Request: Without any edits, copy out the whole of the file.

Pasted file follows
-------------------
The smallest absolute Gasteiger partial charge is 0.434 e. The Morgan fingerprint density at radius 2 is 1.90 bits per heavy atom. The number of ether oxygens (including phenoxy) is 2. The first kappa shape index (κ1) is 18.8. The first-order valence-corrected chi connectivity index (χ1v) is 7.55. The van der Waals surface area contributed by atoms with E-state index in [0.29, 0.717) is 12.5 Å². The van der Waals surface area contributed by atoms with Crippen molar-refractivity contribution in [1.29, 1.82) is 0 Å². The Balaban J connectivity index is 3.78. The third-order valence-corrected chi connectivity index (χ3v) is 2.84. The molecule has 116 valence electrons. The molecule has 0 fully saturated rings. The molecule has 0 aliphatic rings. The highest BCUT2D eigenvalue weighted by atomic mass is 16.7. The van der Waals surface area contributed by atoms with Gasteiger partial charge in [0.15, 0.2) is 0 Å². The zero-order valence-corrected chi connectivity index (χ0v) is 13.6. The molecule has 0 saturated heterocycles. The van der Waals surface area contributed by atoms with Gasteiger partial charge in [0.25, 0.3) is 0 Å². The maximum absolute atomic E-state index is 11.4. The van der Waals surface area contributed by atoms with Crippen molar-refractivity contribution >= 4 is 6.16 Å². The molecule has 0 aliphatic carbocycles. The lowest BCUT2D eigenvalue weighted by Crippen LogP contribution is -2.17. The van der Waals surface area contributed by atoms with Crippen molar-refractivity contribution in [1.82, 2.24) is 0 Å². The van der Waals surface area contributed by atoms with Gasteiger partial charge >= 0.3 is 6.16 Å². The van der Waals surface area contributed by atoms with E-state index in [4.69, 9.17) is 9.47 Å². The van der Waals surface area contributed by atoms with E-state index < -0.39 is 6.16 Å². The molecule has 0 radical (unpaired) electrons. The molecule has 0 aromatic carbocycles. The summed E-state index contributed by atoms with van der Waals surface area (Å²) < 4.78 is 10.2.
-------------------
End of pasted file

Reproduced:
The smallest absolute Gasteiger partial charge is 0.434 e. The Morgan fingerprint density at radius 2 is 1.90 bits per heavy atom. The number of ether oxygens (including phenoxy) is 2. The first kappa shape index (κ1) is 18.8. The first-order valence-corrected chi connectivity index (χ1v) is 7.55. The van der Waals surface area contributed by atoms with E-state index in [0.29, 0.717) is 12.5 Å². The van der Waals surface area contributed by atoms with Crippen molar-refractivity contribution in [1.29, 1.82) is 0 Å². The Balaban J connectivity index is 3.78. The third-order valence-corrected chi connectivity index (χ3v) is 2.84. The molecule has 116 valence electrons. The molecule has 0 fully saturated rings. The molecule has 0 aliphatic rings. The highest BCUT2D eigenvalue weighted by atomic mass is 16.7. The van der Waals surface area contributed by atoms with Gasteiger partial charge in [0.15, 0.2) is 0 Å². The zero-order valence-corrected chi connectivity index (χ0v) is 13.6. The molecule has 0 saturated heterocycles. The van der Waals surface area contributed by atoms with Gasteiger partial charge in [0.25, 0.3) is 0 Å². The maximum absolute atomic E-state index is 11.4. The van der Waals surface area contributed by atoms with Crippen molar-refractivity contribution >= 4 is 6.16 Å². The molecule has 0 aliphatic carbocycles. The lowest BCUT2D eigenvalue weighted by Crippen LogP contribution is -2.17. The van der Waals surface area contributed by atoms with Crippen molar-refractivity contribution in [1.82, 2.24) is 0 Å². The van der Waals surface area contributed by atoms with Gasteiger partial charge >= 0.3 is 6.16 Å². The van der Waals surface area contributed by atoms with E-state index in [4.69, 9.17) is 9.47 Å². The van der Waals surface area contributed by atoms with E-state index < -0.39 is 6.16 Å². The molecule has 0 radical (unpaired) electrons. The molecule has 0 aromatic carbocycles. The summed E-state index contributed by atoms with van der Waals surface area (Å²) < 4.78 is 10.2.